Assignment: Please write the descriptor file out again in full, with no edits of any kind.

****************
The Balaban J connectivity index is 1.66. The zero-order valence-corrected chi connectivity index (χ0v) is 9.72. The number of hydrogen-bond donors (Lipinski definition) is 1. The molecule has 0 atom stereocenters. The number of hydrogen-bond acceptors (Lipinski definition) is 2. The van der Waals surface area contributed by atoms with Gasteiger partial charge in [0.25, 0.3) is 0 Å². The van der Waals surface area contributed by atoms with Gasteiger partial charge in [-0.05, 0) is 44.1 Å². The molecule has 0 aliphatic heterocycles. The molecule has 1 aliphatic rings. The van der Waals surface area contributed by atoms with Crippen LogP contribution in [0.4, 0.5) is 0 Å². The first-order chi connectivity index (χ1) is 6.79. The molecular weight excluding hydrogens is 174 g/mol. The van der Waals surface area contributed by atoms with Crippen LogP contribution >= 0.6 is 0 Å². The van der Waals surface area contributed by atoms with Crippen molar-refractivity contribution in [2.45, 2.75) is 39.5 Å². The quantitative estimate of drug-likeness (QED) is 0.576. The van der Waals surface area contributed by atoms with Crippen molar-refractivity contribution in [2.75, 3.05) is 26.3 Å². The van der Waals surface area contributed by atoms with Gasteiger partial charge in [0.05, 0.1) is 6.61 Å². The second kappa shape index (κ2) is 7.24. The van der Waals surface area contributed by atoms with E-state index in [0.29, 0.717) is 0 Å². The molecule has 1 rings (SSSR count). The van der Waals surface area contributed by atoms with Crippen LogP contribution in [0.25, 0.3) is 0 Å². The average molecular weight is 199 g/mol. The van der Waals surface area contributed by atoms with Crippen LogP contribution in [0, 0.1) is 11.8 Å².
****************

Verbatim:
The Balaban J connectivity index is 1.66. The zero-order valence-corrected chi connectivity index (χ0v) is 9.72. The number of hydrogen-bond donors (Lipinski definition) is 1. The molecule has 0 atom stereocenters. The number of hydrogen-bond acceptors (Lipinski definition) is 2. The van der Waals surface area contributed by atoms with Gasteiger partial charge in [0.25, 0.3) is 0 Å². The van der Waals surface area contributed by atoms with Gasteiger partial charge in [-0.05, 0) is 44.1 Å². The molecule has 0 aliphatic heterocycles. The molecule has 1 aliphatic rings. The van der Waals surface area contributed by atoms with Crippen LogP contribution in [0.4, 0.5) is 0 Å². The first-order chi connectivity index (χ1) is 6.79. The molecular weight excluding hydrogens is 174 g/mol. The van der Waals surface area contributed by atoms with Crippen LogP contribution >= 0.6 is 0 Å². The van der Waals surface area contributed by atoms with Crippen molar-refractivity contribution in [2.45, 2.75) is 39.5 Å². The quantitative estimate of drug-likeness (QED) is 0.576. The van der Waals surface area contributed by atoms with Crippen molar-refractivity contribution in [2.75, 3.05) is 26.3 Å². The van der Waals surface area contributed by atoms with Gasteiger partial charge in [0.05, 0.1) is 6.61 Å². The second kappa shape index (κ2) is 7.24. The van der Waals surface area contributed by atoms with E-state index in [0.29, 0.717) is 0 Å². The molecule has 1 rings (SSSR count). The van der Waals surface area contributed by atoms with Crippen LogP contribution in [0.25, 0.3) is 0 Å². The average molecular weight is 199 g/mol. The van der Waals surface area contributed by atoms with Crippen LogP contribution in [0, 0.1) is 11.8 Å².